September of 2017 was the busiest month of hurricane activity on record, according to the Weather Channel.
“Hurricanes Harvey, Irma and Maria changed parts of Texas, Florida and the Caribbean forever,” the report said. For example, Puerto Rico’s water challenges have been enormous. Hurricane season officially restarted in June for Puerto Rico, where 11,000 people are still without power, according to The Independent.
It’s appropriate, then, that the engineering firm Black & Veatch’s latest annual report on the state of the water industry put a spotlight on the issue of resiliency during natural disasters.
Coastal states face unique challenges in this respect.
“Coastal states such as California and Florida face unique drought and seawater intrusion challenges that threaten their local water supply. Because of their proximity to the Atlantic and Pacific oceans, desalination would seem like a logical long-term solution for adding supply to their respective portfolios. However, high upfront costs and lengthy project schedules prevent implementation of desalination solutions, while public perception and reliability issues affect other alternative water supply options in these regions,” the report stated.
The report also framed those issues in light of the water-energy nexus, dissecting “the still-underexploited opportunities in water and power management that could strengthen communities and drive sustainability efforts,” the report states.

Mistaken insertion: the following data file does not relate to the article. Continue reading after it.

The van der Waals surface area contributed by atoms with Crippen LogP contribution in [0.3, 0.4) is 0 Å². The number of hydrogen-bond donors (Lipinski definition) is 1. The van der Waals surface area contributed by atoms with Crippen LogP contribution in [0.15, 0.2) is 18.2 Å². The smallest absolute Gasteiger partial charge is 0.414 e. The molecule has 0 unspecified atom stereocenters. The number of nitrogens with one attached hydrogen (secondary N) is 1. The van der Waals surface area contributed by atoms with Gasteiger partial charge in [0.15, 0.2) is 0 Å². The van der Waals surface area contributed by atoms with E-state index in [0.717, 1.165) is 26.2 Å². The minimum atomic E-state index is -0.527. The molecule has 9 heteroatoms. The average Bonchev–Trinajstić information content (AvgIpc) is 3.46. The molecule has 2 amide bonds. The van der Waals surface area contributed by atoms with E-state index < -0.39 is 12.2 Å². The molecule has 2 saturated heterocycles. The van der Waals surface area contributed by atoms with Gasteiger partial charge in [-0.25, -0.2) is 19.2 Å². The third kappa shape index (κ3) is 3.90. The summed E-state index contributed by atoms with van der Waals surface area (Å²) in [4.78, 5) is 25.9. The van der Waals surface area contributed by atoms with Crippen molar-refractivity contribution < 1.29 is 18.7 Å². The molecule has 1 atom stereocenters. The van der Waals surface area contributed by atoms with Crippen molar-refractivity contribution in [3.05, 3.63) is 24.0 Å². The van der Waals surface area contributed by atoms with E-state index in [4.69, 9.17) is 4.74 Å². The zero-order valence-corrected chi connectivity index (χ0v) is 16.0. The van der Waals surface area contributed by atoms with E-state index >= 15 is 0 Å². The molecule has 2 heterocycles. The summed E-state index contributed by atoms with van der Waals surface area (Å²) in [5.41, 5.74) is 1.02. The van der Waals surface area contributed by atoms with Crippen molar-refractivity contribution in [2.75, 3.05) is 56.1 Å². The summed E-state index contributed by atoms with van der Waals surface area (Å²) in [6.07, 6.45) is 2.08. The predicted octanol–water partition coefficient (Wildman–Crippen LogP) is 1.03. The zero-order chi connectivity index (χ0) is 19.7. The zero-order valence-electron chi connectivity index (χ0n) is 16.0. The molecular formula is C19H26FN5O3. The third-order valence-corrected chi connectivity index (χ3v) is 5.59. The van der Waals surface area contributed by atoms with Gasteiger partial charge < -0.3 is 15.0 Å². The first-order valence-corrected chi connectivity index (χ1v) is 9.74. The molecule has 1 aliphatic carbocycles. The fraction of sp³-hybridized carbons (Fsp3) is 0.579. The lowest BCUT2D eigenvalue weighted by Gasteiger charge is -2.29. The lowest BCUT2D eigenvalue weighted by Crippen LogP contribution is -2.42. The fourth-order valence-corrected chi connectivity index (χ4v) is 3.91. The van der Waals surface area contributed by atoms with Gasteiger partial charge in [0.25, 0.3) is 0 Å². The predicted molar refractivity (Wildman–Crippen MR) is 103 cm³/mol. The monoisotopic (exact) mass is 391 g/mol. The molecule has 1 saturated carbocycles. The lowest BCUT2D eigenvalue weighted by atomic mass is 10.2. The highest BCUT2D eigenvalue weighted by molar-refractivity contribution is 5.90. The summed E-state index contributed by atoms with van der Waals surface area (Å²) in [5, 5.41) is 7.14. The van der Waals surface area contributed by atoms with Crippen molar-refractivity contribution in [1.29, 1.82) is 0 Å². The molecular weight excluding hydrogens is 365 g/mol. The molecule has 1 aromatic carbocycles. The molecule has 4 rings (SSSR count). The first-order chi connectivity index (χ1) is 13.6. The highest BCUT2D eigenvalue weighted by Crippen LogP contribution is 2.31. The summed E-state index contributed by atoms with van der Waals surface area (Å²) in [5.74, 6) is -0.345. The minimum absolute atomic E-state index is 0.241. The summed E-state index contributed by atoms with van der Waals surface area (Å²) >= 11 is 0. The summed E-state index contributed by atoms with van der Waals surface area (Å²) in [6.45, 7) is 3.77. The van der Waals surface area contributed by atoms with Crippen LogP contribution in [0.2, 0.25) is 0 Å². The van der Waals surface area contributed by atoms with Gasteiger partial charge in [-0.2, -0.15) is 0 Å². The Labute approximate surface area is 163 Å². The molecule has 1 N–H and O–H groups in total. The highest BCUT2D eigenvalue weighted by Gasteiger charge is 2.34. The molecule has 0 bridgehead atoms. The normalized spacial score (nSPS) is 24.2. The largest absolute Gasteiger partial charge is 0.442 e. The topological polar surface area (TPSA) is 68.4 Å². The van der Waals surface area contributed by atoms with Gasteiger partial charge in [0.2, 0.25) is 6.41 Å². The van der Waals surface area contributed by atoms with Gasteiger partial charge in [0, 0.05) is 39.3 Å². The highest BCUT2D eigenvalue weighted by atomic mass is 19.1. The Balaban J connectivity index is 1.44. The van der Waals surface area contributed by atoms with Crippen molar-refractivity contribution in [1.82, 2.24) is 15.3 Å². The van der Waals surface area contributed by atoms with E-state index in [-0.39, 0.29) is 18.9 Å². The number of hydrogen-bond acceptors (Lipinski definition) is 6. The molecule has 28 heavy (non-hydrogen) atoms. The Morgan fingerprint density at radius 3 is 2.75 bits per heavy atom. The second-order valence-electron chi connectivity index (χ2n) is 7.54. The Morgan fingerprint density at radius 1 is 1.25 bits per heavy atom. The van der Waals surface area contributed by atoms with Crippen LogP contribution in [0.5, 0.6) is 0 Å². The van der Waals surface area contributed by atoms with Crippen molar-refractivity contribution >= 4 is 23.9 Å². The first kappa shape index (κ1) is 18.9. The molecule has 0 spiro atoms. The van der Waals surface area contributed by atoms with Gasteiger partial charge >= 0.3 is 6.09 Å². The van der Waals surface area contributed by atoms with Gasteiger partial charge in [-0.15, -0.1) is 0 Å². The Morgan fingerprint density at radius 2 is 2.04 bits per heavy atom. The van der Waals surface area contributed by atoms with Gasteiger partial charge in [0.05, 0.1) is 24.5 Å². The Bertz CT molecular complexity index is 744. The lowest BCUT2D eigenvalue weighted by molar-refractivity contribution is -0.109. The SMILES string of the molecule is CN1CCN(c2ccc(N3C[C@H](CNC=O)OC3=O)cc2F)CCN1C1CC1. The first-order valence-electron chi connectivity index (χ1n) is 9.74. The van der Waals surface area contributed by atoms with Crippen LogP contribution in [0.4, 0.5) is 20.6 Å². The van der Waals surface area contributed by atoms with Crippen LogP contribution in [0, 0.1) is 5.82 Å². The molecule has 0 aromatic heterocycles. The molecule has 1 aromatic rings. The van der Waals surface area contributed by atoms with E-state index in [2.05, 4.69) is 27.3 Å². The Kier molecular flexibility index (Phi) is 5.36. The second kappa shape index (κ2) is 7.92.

As far as the biggest challenge water utilities face when it comes to pursuing new energy solutions, 28 percent of respondents pointed to budget constraints and upfront costs.
More broadly, the issue of rates and affordability remain major challenges for utilities.
“Much work remains to help utilities communicate the value of water to a skeptical rate paying public. Performing cost-of-service reviews to address equitable cost-recovery issues, developing innovative rate structures and communicating with elected officials are just some of the ways today’s utilities are creatively seeking multi-year rate approvals,” the report states.
A study published last year said water may become unaffordable for one-third of U.S. households over the next four years.
Check out Water Online’s previous write-ups of Black & Veatch reports here.